When creating a floor plan to meet your specific needs, the Woodhouse design team will evaluate different zones within the home, Allen says. “In this process, the home’s design really starts to come into focus, with special attention to form and function,” Allen says.
5) Living Zones
Your two main choices here are formal or informal. Informal embraces an open floor plan, where the family will mingle in the great room, kitchen and dining area. Formal translates to the living, dining and kitchen areas being separate from each other. “If you prefer a mixture of both, consider compartmentalizing open spaces with furniture or large archways,” Allen says.
6) Work Zones
The kitchen, pantry, laundry, and mudroom are the work zones in your new floor plan. “The goal in the design of these spaces is to help save steps, enabling you to do more chores in less time,” Allen says. “The kitchen is where we all gather to nurture our families and friends. These days we need to consider multiple chefs and zones help with this, baking zone or prep sinks in islands can mean more people share in the process.”
- Kitchens: U or L shaped, as well as an island, and pullman designs
- Pantry: Typically placed close to the garage to make unloading supplies easy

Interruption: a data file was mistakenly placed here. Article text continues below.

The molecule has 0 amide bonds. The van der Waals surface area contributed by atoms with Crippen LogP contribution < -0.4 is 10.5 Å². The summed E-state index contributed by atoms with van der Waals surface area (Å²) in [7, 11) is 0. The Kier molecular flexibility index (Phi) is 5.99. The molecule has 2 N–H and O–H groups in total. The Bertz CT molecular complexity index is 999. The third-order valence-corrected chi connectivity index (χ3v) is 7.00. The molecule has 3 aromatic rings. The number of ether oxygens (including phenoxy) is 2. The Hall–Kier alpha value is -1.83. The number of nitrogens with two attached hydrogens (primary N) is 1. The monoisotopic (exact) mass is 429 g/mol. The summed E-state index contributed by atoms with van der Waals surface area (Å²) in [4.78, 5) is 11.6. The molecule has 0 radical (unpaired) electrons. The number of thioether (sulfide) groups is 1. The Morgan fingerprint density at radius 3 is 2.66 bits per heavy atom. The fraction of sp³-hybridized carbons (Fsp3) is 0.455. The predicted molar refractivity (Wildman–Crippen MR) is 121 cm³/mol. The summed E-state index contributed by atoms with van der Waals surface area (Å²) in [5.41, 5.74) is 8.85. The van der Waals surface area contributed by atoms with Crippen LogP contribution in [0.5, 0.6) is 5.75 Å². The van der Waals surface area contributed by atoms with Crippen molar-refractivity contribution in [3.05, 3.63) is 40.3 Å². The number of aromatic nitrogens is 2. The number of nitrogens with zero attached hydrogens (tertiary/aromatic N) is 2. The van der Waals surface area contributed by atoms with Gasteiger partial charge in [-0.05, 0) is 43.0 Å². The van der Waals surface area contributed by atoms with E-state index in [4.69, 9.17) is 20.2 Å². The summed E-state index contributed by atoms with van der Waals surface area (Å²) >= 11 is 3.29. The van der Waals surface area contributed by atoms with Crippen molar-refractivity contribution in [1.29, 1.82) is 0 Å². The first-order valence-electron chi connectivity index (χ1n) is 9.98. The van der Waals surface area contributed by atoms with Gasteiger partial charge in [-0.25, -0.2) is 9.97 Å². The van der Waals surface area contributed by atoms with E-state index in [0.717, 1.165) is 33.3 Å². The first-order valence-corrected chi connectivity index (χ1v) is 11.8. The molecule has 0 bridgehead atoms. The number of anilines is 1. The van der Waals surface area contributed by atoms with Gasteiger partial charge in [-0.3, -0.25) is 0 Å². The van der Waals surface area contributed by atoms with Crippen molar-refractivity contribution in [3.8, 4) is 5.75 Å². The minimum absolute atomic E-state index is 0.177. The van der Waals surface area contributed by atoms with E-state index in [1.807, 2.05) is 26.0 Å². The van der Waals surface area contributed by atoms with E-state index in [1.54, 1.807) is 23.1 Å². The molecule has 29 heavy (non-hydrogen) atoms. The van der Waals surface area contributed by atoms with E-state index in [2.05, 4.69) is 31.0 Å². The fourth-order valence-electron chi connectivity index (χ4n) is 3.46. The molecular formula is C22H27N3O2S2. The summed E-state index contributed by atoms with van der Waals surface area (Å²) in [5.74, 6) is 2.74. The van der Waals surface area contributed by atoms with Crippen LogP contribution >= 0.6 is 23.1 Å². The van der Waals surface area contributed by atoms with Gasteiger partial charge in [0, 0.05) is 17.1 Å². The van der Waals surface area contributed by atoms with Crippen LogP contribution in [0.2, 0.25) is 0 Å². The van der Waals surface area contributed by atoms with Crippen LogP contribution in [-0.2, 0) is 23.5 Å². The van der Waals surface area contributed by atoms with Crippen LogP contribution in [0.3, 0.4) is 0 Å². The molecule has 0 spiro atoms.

- Laundry/Utility/Mudrooms: These spaces are the unsung heroes in floor plan design, because they are veritable workhorses.
These spaces can include drop zones for cell phones, laptops, shoes, toys and equipment. “If your family includes pets, consider a half shower in the mud room for rinsing paws in inclement weather,” Allen says.
7) Sleeping Zones
Getting adequate sleep is important for people of all ages. “The biggest challenge to these spaces is understanding how you sleep,” Allen says. “I often find that one partner likes to sleep later than the other so organizing room flow to accommodate the early riser while not disturbing the other is critical. We can use transition spaces to help and one-way flow that allows the early birds to bathe, dress and leave without ever reentering the sleep chamber.”